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Anat Sci Educ. 2017 Sep 7. doi: 10.1002/ase.1724. [Epub ahead of print]

Benefits of extracurricular participation in dissection in a prosection-based medical anatomy program.

Author information

1
Division of Physical Medicine and Rehabilitation, Department of Medicine, Faculty of Medicine, Dalhousie University, Halifax, Nova Scotia, Canada.
2
Department of Cellular and Molecular Medicine, Faculty of Medicine, University of Ottawa, Ottawa, Ontario, Canada.
3
Division of Clinical and Functional Anatomy, Department of Innovation in Medical Education, Faculty of Medicine, University of Ottawa, Ottawa, Ontario, Canada.

Abstract

The purpose of this study was to evaluate the extracurricular cadaveric dissection program available to medical students at an institution with a modern (time-compressed, student-centered, and prosection-based) approach to medical anatomy education. Quantitative (Likert-style questions) and qualitative data (thematic analysis of open-ended commentary) were collated from a survey of three medical student cohorts who had completed preclerkship. Perceived benefits of dissection included the hands-on learning style and the development of anatomy expertise, while the main barrier that limited participation was the time-intensive nature of dissection. Despite perceived benefits, students preferred that dissection remain optional. Analysis of assessments for the MD2016 cohort revealed that dissection participation was associated with enhanced performance on anatomy items in each systems-based unit examination, with the largest benefits observed on discriminating items that assessed knowledge application. In conclusion, this study revealed that there are academic and perceived benefits of extracurricular participation in dissection. While millennial medical students recognized these benefits, these students also indicated strong preference for having flexibility and choice in their anatomy education, including the choice to participate in cadaveric dissection. Anat Sci Educ. © 2017 American Association of Anatomists.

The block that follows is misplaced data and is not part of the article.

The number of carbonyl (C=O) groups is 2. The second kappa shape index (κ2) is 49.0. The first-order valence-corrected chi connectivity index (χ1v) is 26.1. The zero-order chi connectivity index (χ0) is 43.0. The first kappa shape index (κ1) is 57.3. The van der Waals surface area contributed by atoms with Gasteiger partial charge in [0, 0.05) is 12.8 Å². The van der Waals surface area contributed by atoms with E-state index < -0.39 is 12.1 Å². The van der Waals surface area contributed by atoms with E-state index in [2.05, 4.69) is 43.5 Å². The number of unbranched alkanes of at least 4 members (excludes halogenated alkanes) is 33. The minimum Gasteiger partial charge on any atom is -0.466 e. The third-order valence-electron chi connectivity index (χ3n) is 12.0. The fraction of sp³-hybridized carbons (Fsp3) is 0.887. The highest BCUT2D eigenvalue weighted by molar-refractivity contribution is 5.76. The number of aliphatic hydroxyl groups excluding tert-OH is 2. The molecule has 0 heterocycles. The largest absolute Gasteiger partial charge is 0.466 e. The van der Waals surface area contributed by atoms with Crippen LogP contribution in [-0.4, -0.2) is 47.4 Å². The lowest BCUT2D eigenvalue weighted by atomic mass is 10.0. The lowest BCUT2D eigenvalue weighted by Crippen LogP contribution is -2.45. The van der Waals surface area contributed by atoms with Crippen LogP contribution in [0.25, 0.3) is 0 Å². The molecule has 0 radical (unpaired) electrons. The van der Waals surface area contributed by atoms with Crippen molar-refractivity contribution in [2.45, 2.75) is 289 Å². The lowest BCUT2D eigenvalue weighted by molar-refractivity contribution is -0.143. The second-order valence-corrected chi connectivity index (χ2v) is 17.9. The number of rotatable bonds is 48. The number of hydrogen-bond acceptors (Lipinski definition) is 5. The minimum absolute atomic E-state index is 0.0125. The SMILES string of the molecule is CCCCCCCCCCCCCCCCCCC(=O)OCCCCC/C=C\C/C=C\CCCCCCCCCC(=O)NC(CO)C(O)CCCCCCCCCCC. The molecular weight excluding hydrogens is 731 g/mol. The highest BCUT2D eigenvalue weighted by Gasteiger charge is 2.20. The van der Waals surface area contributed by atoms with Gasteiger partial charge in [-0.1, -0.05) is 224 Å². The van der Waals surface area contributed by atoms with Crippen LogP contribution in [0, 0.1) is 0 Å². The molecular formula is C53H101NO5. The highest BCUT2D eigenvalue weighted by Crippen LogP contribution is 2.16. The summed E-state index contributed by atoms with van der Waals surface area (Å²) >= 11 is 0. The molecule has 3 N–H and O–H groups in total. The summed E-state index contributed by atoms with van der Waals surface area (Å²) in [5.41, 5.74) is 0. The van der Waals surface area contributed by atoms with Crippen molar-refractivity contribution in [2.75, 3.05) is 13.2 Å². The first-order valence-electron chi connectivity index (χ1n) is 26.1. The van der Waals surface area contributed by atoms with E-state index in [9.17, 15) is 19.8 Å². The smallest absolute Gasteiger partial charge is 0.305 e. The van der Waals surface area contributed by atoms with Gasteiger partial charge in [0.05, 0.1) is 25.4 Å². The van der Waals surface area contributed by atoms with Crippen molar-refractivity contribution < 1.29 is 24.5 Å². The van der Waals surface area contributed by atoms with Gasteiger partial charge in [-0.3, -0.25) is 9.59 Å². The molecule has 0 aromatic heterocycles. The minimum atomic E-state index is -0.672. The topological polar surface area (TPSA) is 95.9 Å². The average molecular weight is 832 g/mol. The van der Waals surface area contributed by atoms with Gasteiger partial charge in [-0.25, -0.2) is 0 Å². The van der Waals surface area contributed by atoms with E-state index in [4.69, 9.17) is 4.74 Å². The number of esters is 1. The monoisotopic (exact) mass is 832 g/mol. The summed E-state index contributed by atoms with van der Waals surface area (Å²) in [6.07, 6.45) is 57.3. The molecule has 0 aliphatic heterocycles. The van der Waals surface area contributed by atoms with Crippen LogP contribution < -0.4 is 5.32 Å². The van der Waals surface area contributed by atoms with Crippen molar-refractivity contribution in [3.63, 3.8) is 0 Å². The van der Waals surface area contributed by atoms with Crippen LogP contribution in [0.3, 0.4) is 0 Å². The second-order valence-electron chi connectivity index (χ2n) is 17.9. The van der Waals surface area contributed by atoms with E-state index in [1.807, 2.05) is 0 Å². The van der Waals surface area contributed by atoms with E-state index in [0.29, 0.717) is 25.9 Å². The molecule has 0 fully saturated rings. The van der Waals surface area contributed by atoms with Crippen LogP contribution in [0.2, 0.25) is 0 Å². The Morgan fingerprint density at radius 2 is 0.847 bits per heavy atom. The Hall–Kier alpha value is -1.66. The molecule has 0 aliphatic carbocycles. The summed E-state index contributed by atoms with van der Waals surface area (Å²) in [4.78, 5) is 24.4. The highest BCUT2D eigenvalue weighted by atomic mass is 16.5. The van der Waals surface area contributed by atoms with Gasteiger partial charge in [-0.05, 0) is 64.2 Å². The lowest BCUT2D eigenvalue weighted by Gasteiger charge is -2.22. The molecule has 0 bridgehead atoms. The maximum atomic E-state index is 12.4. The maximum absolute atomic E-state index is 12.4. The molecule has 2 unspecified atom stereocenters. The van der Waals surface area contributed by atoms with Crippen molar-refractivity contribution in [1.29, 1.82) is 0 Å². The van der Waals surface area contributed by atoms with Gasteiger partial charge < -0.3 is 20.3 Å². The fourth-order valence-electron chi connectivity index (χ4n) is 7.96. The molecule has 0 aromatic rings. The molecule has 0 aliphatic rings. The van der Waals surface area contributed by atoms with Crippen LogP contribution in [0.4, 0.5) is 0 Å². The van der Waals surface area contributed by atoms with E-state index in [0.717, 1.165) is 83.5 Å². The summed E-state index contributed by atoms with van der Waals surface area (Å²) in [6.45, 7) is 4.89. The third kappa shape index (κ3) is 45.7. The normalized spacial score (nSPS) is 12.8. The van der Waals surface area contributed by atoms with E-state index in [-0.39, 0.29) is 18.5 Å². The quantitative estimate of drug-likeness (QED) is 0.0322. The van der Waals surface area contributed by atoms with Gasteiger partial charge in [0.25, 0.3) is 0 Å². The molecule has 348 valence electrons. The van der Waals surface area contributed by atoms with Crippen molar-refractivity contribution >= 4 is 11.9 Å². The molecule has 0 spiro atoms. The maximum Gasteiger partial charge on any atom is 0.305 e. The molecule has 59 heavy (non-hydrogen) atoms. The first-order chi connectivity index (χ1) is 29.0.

KEYWORDS:

assessment; dissection; extracurricular anatomy education; gross anatomy education; medical education; millennial medical student; prosection; undergraduate medical education

PMID:
28881412
DOI:
10.1002/ase.1724
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